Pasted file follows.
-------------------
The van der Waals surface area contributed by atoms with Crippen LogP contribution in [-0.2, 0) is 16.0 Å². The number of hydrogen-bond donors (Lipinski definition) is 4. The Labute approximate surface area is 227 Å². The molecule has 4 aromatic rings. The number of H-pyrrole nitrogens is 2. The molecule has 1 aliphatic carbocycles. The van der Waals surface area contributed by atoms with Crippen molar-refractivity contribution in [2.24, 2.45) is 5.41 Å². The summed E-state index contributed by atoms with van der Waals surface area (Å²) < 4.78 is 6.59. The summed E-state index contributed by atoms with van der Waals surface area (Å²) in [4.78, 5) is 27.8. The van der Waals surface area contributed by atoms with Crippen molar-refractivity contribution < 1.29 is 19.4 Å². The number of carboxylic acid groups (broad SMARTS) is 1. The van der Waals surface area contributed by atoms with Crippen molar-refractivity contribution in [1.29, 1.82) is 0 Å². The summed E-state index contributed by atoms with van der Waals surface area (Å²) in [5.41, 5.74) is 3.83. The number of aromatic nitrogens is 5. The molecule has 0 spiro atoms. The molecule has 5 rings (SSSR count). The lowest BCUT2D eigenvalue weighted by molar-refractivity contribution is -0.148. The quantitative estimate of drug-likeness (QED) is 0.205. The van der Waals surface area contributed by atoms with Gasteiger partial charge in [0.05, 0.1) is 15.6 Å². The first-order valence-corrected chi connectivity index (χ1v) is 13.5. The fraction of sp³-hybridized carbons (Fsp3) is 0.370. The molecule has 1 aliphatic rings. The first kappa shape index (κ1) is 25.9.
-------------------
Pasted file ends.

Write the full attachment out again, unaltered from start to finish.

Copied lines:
The van der Waals surface area contributed by atoms with Crippen LogP contribution in [-0.2, 0) is 16.0 Å². The number of hydrogen-bond donors (Lipinski definition) is 4. The Labute approximate surface area is 227 Å². The molecule has 4 aromatic rings. The number of H-pyrrole nitrogens is 2. The molecule has 1 aliphatic carbocycles. The van der Waals surface area contributed by atoms with Crippen molar-refractivity contribution in [2.24, 2.45) is 5.41 Å². The summed E-state index contributed by atoms with van der Waals surface area (Å²) < 4.78 is 6.59. The summed E-state index contributed by atoms with van der Waals surface area (Å²) in [4.78, 5) is 27.8. The van der Waals surface area contributed by atoms with Crippen molar-refractivity contribution < 1.29 is 19.4 Å². The number of carboxylic acid groups (broad SMARTS) is 1. The van der Waals surface area contributed by atoms with Crippen molar-refractivity contribution in [1.29, 1.82) is 0 Å². The summed E-state index contributed by atoms with van der Waals surface area (Å²) in [5.41, 5.74) is 3.83. The number of aromatic nitrogens is 5. The molecule has 0 spiro atoms. The molecule has 5 rings (SSSR count). The lowest BCUT2D eigenvalue weighted by molar-refractivity contribution is -0.148. The quantitative estimate of drug-likeness (QED) is 0.205. The van der Waals surface area contributed by atoms with Gasteiger partial charge in [0.05, 0.1) is 15.6 Å². The first-order valence-corrected chi connectivity index (χ1v) is 13.5. The fraction of sp³-hybridized carbons (Fsp3) is 0.370. The molecule has 1 aliphatic rings. The first kappa shape index (κ1) is 25.9.